Review: The Absence

theabsence_000_covernew_web_jpg_size-600By Martin Stiff

Titan, out now

A mysterious man returns to a small village – what secrets does he hide? And what will he uncover?

Martin Stiff’s six part self-published comic was reprinted by Titan a couple of years ago, and makes for a haunting read – and then a quick re-read, because once you understand certain fundamental elements, you go back to it with a fresh eye and things that weren’t quite adding up when you first read them now do.

It starts on a critical day in history – August 6, 1945, the date of the dropping of the first atomic bomb – and jumps around in time with many flashbacks revealing key sides to the various people. Why does everyone, from the village bobby he meets as he walks back into the village after being demobbed onwards, hate Marwood? And why does the priest think the village deserves him to be the only returnee from the war? How is his return linked with the disappearance of children?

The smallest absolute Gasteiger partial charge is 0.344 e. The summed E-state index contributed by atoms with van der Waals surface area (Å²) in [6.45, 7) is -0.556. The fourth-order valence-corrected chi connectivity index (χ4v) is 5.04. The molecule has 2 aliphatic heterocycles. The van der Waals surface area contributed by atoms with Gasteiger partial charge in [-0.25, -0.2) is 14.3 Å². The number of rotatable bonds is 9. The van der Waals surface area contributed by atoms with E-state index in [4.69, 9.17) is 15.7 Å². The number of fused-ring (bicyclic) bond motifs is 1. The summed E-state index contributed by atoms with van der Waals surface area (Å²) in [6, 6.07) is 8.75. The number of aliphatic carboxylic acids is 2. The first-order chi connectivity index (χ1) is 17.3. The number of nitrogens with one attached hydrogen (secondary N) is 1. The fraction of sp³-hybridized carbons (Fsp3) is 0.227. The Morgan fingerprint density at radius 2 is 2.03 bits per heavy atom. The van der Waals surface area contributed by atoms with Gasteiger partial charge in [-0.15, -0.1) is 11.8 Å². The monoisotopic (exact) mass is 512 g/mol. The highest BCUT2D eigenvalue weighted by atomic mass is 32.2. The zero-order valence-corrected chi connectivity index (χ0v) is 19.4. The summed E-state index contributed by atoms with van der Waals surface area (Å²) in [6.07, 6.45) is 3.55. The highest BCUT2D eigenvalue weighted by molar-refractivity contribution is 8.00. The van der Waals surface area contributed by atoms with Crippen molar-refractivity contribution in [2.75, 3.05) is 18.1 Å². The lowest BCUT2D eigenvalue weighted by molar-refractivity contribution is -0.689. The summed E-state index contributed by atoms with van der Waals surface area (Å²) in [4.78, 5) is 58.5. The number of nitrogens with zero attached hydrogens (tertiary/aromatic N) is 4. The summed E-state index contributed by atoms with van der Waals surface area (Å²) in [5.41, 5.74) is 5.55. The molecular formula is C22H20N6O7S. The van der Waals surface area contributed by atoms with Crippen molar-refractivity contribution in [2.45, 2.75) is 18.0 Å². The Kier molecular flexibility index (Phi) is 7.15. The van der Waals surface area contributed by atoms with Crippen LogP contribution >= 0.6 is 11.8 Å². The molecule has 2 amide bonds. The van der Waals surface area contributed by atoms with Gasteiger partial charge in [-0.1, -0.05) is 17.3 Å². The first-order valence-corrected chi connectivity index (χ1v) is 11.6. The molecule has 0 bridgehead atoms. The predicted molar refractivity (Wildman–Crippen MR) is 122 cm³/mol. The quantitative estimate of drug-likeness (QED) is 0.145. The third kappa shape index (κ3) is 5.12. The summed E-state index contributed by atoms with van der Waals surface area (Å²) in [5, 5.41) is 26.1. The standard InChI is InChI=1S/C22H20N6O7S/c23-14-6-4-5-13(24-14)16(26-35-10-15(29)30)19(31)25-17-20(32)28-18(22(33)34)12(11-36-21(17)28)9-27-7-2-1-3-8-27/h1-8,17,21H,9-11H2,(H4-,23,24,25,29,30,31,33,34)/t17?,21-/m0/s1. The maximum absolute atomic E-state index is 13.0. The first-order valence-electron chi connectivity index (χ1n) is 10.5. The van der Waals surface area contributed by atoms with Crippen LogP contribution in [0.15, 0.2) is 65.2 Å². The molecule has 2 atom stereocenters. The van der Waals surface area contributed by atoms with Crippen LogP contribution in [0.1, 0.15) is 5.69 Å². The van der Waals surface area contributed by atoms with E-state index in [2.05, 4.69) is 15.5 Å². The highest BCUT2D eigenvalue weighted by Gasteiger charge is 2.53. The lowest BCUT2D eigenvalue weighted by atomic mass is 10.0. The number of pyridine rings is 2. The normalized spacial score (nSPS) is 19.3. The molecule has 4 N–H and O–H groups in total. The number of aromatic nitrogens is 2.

The answers take their time in coming, and the scale of the tale increases along the way, with both the story and the art flowing more fluidly the further in we get. Through some well-drawn characters (pun intended), Stiff also uses the story to pose some philosophical questions about the nature of choice. The overall effect is a homage to the black and white horror movies, but given a 21st century makeover…

Verdict: Fascinating and thought-provoking. 8/10

Paul Simpson


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